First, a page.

Monday, December 22, 2008

Jody Richards: More for me, but none for thee

In the waning moments of the 2008 General Assembly, Kentucky House Speaker Jody Richards got his wish when a previously illegal charter school in his district was made legal.

It's a great deal for the handful of kids who get to go to the Gatton Academy of Math and Science on the Western Kentucky University campus. Your kids probably can't go, but as a taxpayer you will be asked to provide others with this great opportunity.

The main idea is that this opportunity isn't available because the General Assembly doesn't want the rest of Kentucky to escape the mediocre public schools in the state.

Charter schools are public schools that are allowed to operate outside the standard bureaucratic structure in exchange for greater results-oriented accountability.

A bill will pre-filed soon to allow charter schools outside the district of the Speaker of the House. The teachers union and the usual suspects in the bureaucracy are adamantly opposed. This means we have some work to do with the House Democrats in general.

Until then, click below for a view of what they don't want you to have. Eat your heart out:


Hempy said...

Charter schools, home schools, public schools––all need to have oversight and be accountable for the results.

This is consistent with American values. If the public school system is not being properly supervised and evaluated, then it's those procedures that need to be changed.

Allowing a new and different school is just another copout. For example, are charter schools and other private schools being evaluated by a separate, independent testing agency? What about home schoolers? Likewise, public schools?

Their are ample statistical measurements that can be used to evaluate the effectiveness of human activity. These techniques should be employed at all levels including education, evaluating for the different factors that affect academic performance.

Remember, none of us are angels--and that includes the "religious," private and home schools.

Alexander Hamilton and/or James Madison wrote in Federalist Paper 51:

"If men were angels, no government would be necessary. If angels were to govern men, neither external nor internal controls on government would be necessary. In framing a government which is to be administered by men over men, the great difficulty lies in this: you must first enable the government to control the governed; and in the next place oblige it to control itself."

Too many state legislators say they're trying to reduce the size of government, yet they don't want to impose the responsibilities upon themselves to be accountable for their decisions.

Good government would be providing the necessary and proper supervision and evaluation to ensure that the job being required is getting done.

All this Republican, conservative, right-wing nonsense that government is the problem is just their copout for avoiding accountability and responsibility for their own actions.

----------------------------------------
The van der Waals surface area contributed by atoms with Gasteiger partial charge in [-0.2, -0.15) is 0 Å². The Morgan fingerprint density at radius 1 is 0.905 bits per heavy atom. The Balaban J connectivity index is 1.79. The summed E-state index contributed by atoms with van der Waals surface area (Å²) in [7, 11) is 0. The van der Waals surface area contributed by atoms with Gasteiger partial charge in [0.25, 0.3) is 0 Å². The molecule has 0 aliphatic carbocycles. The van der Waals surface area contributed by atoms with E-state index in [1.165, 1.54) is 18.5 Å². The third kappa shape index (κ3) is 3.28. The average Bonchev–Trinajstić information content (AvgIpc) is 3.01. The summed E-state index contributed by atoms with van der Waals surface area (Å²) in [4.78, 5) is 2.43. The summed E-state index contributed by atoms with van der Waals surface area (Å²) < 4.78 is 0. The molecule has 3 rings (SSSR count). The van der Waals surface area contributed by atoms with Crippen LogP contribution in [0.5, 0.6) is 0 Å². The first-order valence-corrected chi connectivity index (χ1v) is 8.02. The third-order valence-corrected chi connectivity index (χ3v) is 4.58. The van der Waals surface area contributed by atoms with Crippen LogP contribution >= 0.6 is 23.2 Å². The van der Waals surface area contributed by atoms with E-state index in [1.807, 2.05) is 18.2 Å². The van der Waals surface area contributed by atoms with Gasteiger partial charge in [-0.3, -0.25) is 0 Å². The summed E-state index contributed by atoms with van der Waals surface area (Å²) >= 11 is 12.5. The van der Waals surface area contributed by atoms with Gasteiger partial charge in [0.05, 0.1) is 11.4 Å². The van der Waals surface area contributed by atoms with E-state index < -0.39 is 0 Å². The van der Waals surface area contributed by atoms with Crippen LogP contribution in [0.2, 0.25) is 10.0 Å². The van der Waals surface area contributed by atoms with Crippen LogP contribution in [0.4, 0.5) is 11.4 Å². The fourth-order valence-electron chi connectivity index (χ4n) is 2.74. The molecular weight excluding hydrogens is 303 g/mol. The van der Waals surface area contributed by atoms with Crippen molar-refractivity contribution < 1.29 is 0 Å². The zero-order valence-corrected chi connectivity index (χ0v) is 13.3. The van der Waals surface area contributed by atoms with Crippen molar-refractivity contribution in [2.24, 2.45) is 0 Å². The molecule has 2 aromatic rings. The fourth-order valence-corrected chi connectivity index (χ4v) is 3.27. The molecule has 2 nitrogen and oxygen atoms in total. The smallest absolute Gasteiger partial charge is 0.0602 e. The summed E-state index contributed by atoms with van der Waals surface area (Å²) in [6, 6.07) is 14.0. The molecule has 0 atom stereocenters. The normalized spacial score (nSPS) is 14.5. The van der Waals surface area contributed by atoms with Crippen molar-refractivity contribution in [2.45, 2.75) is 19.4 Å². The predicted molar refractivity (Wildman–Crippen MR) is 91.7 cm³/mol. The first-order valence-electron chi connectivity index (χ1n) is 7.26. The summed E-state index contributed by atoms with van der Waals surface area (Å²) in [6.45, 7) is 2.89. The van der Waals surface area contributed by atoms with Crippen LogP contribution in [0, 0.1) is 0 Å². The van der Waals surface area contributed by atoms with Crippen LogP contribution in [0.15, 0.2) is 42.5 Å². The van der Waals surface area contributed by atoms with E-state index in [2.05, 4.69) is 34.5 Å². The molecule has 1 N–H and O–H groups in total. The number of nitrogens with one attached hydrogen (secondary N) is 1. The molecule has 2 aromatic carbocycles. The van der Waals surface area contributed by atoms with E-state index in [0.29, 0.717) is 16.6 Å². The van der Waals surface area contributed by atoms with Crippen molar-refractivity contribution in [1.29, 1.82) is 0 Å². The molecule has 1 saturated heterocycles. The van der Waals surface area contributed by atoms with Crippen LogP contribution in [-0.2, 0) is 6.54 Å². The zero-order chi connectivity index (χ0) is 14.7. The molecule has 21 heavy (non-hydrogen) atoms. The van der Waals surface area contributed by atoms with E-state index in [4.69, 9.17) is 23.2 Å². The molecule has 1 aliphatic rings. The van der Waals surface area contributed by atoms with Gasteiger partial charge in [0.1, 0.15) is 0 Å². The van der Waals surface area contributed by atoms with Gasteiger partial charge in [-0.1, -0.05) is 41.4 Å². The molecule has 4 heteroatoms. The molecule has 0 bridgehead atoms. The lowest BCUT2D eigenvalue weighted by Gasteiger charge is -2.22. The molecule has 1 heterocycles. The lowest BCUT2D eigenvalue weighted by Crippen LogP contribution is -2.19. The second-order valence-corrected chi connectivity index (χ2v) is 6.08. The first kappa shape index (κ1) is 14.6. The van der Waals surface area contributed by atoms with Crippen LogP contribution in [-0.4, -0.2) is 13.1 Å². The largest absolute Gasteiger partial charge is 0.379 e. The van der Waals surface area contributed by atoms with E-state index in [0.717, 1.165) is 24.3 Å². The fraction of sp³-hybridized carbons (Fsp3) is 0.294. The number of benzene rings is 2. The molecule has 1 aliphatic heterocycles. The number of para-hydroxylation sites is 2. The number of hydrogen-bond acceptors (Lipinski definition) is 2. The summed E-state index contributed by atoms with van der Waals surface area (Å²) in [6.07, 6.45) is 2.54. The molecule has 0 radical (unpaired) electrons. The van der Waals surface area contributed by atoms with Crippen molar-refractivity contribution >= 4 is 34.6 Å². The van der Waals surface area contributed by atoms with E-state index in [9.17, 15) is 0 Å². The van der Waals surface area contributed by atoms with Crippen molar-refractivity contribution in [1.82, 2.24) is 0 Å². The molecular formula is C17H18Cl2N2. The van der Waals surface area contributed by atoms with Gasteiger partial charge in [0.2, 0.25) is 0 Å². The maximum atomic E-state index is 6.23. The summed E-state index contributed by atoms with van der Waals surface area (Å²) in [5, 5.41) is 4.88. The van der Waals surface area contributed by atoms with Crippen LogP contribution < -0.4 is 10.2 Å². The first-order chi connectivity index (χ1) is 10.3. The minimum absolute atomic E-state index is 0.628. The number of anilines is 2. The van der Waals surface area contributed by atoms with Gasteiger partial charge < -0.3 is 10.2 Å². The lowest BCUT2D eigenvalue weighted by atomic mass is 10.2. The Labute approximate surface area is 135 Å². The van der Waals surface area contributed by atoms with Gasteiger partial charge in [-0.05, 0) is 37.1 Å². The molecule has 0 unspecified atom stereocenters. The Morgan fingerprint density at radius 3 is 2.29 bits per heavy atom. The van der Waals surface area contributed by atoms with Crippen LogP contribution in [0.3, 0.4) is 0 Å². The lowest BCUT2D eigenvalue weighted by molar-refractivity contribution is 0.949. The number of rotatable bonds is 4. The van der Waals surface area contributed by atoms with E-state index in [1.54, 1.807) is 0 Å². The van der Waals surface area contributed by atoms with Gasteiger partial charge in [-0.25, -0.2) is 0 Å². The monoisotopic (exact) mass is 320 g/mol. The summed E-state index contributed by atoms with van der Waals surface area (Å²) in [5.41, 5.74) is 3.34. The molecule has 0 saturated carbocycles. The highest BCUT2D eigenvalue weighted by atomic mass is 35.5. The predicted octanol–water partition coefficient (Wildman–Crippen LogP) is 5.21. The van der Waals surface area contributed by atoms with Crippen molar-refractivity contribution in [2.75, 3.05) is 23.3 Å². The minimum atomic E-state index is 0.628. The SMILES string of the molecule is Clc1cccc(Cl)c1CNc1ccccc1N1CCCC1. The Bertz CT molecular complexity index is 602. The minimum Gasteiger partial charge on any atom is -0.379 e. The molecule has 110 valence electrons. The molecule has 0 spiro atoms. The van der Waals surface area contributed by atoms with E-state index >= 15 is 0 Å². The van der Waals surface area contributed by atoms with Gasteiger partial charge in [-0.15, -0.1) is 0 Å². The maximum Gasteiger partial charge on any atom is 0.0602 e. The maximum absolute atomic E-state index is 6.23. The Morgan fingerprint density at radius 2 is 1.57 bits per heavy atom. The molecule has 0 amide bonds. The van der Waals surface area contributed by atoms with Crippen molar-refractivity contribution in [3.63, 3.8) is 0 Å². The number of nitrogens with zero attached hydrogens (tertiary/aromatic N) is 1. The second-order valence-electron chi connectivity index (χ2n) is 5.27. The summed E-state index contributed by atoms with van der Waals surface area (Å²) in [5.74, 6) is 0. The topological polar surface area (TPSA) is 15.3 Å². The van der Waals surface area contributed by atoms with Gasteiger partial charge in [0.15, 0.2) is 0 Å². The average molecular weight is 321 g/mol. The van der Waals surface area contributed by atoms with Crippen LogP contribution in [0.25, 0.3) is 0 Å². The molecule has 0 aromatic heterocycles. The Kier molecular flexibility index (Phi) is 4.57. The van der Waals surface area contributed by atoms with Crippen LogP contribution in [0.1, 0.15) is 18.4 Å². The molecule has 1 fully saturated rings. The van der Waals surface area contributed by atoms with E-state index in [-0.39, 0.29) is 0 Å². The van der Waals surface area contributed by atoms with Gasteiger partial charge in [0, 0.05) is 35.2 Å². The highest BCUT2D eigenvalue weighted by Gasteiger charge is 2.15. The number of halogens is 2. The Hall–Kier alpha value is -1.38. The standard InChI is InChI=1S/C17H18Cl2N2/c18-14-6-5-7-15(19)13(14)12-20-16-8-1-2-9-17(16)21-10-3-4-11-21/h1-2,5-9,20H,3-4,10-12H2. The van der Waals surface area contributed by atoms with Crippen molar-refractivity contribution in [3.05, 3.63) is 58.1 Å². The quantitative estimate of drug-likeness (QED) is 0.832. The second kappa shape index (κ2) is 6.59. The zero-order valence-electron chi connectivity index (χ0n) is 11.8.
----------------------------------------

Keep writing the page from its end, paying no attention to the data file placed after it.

Anonymous said...

I went to a school like this in NC. Also, a student at my school now attended this school.

I don't think its all bad. Its not a solution, by any stretch, and I hope that it will come with a commitment to improve math & science education across the board, so that any student who WANTS to attend will have that opportunity.

Anonymous said...

There seems to be a gross inaccuracy in the rhetoric applied to the post regarding the Gatton Academy. All Kentucky sophomores from public, private, parochial, or home schools are able to apply for the program through an open admissions process. The notion that any Kentucky student is not welcome to apply to the Academy is simply untrue.

More importantly, students continue to adhere to policies established by the state regarding pre-college requirements and the state accountability system. We are talking about advanced learning through performance-based dualcredit, which has been done for years in the state through local universities and community colleges. The Gatton Academy, in comparison to similar residential programs throughout the country, goes above and beyond its peer institutions to ensure the same requirements asked of other public schools are being met.

It's a shame this blog would rather tear down an example of educational opportunities that go above the norm to meet its end goal of widening the spectrum of academic programs in the Commonwealth rather than support it.

David Adams said...

Look, Anonymous, I know it is your job to be hypersensitive about the Gatton Academy, but you are trying too hard to miss the point.

I know the Gatton Academy is fantastic and I appreciate the work you do.

I just want more students to have a similar opportunity. If too many of our legislators weren't slaves to the teachers union, we could easily make it happen.

Is that too much to ask?

The Principal said...


I have NOT confirmed this, but I hear from a very high KDE source that Kentucky actually has two such defacto-charter schools. The second is reportedly associated with HBCU Simmons University in Louisville.

Have you heard anything on this?


David Adams said...

No, but it wouldn't surprise me. I guess you could count Model at EKU as well.